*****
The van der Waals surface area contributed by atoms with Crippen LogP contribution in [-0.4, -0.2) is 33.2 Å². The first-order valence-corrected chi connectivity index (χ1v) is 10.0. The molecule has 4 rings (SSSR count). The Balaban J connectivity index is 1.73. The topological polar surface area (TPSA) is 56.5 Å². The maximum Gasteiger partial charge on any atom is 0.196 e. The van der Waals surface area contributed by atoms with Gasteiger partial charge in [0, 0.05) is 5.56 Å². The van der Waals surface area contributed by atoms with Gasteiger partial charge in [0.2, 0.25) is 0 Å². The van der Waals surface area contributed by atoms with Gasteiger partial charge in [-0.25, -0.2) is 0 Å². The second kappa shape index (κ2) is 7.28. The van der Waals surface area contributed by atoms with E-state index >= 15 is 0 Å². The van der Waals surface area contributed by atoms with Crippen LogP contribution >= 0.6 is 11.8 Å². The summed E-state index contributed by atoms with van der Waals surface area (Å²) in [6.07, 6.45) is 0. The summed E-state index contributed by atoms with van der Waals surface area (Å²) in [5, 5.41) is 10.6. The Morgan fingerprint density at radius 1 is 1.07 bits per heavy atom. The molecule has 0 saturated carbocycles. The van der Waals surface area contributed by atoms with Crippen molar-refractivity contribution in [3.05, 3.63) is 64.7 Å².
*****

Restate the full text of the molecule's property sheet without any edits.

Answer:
The van der Waals surface area contributed by atoms with Crippen LogP contribution in [-0.4, -0.2) is 33.2 Å². The first-order valence-corrected chi connectivity index (χ1v) is 10.0. The molecule has 4 rings (SSSR count). The Balaban J connectivity index is 1.73. The topological polar surface area (TPSA) is 56.5 Å². The maximum Gasteiger partial charge on any atom is 0.196 e. The van der Waals surface area contributed by atoms with Gasteiger partial charge in [0, 0.05) is 5.56 Å². The van der Waals surface area contributed by atoms with Gasteiger partial charge in [0.2, 0.25) is 0 Å². The van der Waals surface area contributed by atoms with Gasteiger partial charge in [-0.25, -0.2) is 0 Å². The second kappa shape index (κ2) is 7.28. The van der Waals surface area contributed by atoms with E-state index >= 15 is 0 Å². The van der Waals surface area contributed by atoms with Crippen LogP contribution >= 0.6 is 11.8 Å². The summed E-state index contributed by atoms with van der Waals surface area (Å²) in [6.07, 6.45) is 0. The summed E-state index contributed by atoms with van der Waals surface area (Å²) in [5, 5.41) is 10.6. The Morgan fingerprint density at radius 1 is 1.07 bits per heavy atom. The molecule has 0 saturated carbocycles. The van der Waals surface area contributed by atoms with Crippen molar-refractivity contribution in [3.05, 3.63) is 64.7 Å².